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Kids with “Apps-titude”
Posted on October 19, 2011 by Adam Bean

Kids around the world aren’t just using electronic apps, they’re building them.


As adults, apps still have a cool, convenience factor: “Oh, look. I can get real-time traffic info—including recent accidents. Better not take the bridge.” But for kids, apps are sewn into the fabric of their lives early on. Chances are they’ve learned to count, read and fling Angry Birds from the family’s tablet or smart phone while still in preschool. But here’s the thing: A growing number of kids are now building apps—and some are even making money at it. How are they doing it and might the young one in your life have what it takes to boost his or her personal finances by getting in on the app-building game? Here’s a primer on the market and a look at four young people (one is just nine-years-old) who’ve succeeded.


No matter your age, it’s not easy to break into the seemingly saturated app-building business. These days, would-be developers offer a constant stream of ideas for various brands and devices.  You can now find more than 650,000 apps to download via the iPhone App Store, and 500,000 more at Google Play. Apple alone gets 26,000 app submissions from hopefuls every week.


Despite all that competition, it is still possible for a child to break through the clutter. To make that happen, your young entrepreneur should consider four basic steps:


  1. Come up with a great idea.
  2. Build the app using one of the standard programming languages such as Java, C++, or PHP. Or, enlist a reputable app-builder service to do this part.
  3. Submit the app and get it approved by the iTunes App Store, Google Play, or some other app outlet.
  4. Promote the app so it gets noticed and downloaded. Your loved one will want to get the word out to friends and family using social media. Post it on Facebook and Twitter. If the app is worthy, users will come.


If you’re looking for help or guidance, we’ve put together a list of some of the more helpful sites out there:

appsbar at — The site takes you through the process of submitting your app using pretty simple language, but you have to be 13 years old to use the site.


Mobile by Conduit at — This site can take your app through the entire submission process, which normally takes a few weeks. It also has a support team you can contact if you get stuck during the process, or just need more help.


GameSalad at — This one is for game apps only, but it’s a fun, user-friendly site. It claims you can create games on this site with no coding expertise, and you can create a prototype in a matter of hours.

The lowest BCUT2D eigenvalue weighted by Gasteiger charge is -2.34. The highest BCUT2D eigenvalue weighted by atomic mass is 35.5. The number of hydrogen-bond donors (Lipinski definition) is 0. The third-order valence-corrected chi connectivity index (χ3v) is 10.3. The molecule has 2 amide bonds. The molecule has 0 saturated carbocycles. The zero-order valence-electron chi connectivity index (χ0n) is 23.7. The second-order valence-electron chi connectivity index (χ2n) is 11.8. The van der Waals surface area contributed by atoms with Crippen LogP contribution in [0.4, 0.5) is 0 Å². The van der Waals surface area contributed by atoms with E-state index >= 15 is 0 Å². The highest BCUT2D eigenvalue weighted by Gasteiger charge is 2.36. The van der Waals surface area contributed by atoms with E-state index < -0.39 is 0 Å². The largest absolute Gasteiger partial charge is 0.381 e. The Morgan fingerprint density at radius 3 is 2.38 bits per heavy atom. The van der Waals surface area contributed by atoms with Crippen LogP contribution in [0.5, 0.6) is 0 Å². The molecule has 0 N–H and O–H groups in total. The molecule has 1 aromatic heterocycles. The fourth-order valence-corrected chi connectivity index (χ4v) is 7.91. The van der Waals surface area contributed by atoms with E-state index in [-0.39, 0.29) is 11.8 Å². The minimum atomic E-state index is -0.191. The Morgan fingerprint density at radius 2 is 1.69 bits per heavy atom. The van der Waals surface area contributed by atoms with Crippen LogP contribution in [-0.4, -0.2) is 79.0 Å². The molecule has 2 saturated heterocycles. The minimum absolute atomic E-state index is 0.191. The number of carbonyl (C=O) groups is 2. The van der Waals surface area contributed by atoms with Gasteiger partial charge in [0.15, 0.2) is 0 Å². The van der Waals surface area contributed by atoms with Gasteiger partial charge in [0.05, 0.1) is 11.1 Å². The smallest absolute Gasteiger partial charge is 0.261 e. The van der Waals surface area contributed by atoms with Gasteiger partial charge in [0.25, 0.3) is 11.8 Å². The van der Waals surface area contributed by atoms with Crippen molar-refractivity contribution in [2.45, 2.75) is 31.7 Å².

My App Builder at — This one can get a bit geeky with tech speak, but the big plus with it is it’ll build your app for you—for a price.


To inspire your little entrepreneur, tell him or her about these four incredible “business kids,” each of whom built at least one successful app that remains on the market today:


Thomas Suarez, 12: This 6th-grader from Manhattan Beach, California, developed a fun app he cheekily named “Bustin Jieber.” It’s a “whack-a-mole” game featuring the face of teen pop star Justin Bieber. Here’s a link to an amazing 4-minute presentation Thomas gave on his work last year at a California tech conference:


Robert Nay, 15: If you think all young app-builders come from places like Silicon Valley or Boston’s Technology Corridor, they don’t. Nay, whose physics-inspired app called “Bubble Ball” became the most popular iPhone app in the world at one point last year, lives in Spanish Fork, Utah. Population: 34,691. Nay founded his own company called Nay Games in 2010 ( You can learn more about this entrepreneur here:


Ebony Samantha, 17: This Australia teen started designing websites when she was 12. More recently she turned to apps and her first venture became “Lomo Ho,” a super-neat, artsy app that allows users to give their photos a vintage photography feel. Here’s a short piece on Samantha from the Newcastle (Australia) Herald website:


Lim Ding Wen, 12: This entrepreneur, who lives in Singapore, created his first app when he was 9. It’s called “Doodle Kids,” and allows users to draw all sorts of shapes and colors. He designed it for his two little sisters so they could practice their painting without getting messy. He is now working on an iPad-compatible game called “Invader War 2.” CNN International recently named him one of Singapore’s “icons of cool.” Here’s a short bio on him:


What apps do you or your children use to make life a bit easier? Join the discussion on Ballooning Nest Eggs Facebook page.